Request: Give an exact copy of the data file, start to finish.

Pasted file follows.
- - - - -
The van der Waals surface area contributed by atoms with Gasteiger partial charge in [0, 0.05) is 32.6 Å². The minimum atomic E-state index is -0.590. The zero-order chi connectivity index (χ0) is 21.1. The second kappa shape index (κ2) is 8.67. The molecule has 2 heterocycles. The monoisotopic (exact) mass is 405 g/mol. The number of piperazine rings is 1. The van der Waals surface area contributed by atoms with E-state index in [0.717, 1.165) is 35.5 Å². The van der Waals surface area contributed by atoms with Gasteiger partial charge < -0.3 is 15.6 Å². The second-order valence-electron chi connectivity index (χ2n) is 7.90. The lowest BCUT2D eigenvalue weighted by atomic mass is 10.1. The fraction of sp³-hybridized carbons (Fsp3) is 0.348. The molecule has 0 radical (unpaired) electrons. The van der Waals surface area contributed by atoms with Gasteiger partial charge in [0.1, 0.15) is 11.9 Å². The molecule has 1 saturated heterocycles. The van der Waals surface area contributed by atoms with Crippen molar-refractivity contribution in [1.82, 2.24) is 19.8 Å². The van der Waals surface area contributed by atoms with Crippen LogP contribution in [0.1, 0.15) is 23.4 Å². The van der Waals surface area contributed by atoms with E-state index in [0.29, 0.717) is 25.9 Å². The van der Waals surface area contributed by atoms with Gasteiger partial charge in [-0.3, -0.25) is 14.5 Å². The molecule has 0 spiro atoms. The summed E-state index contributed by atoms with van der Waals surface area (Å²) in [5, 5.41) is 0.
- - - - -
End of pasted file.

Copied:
The van der Waals surface area contributed by atoms with Gasteiger partial charge in [0, 0.05) is 32.6 Å². The minimum atomic E-state index is -0.590. The zero-order chi connectivity index (χ0) is 21.1. The second kappa shape index (κ2) is 8.67. The molecule has 2 heterocycles. The monoisotopic (exact) mass is 405 g/mol. The number of piperazine rings is 1. The van der Waals surface area contributed by atoms with E-state index in [0.717, 1.165) is 35.5 Å². The van der Waals surface area contributed by atoms with Gasteiger partial charge < -0.3 is 15.6 Å². The second-order valence-electron chi connectivity index (χ2n) is 7.90. The lowest BCUT2D eigenvalue weighted by atomic mass is 10.1. The fraction of sp³-hybridized carbons (Fsp3) is 0.348. The molecule has 0 radical (unpaired) electrons. The van der Waals surface area contributed by atoms with Gasteiger partial charge in [0.1, 0.15) is 11.9 Å². The molecule has 1 saturated heterocycles. The van der Waals surface area contributed by atoms with Crippen molar-refractivity contribution in [1.82, 2.24) is 19.8 Å². The van der Waals surface area contributed by atoms with Crippen LogP contribution in [0.1, 0.15) is 23.4 Å². The van der Waals surface area contributed by atoms with E-state index in [0.29, 0.717) is 25.9 Å². The van der Waals surface area contributed by atoms with Gasteiger partial charge in [-0.3, -0.25) is 14.5 Å². The molecule has 0 spiro atoms. The summed E-state index contributed by atoms with van der Waals surface area (Å²) in [5, 5.41) is 0.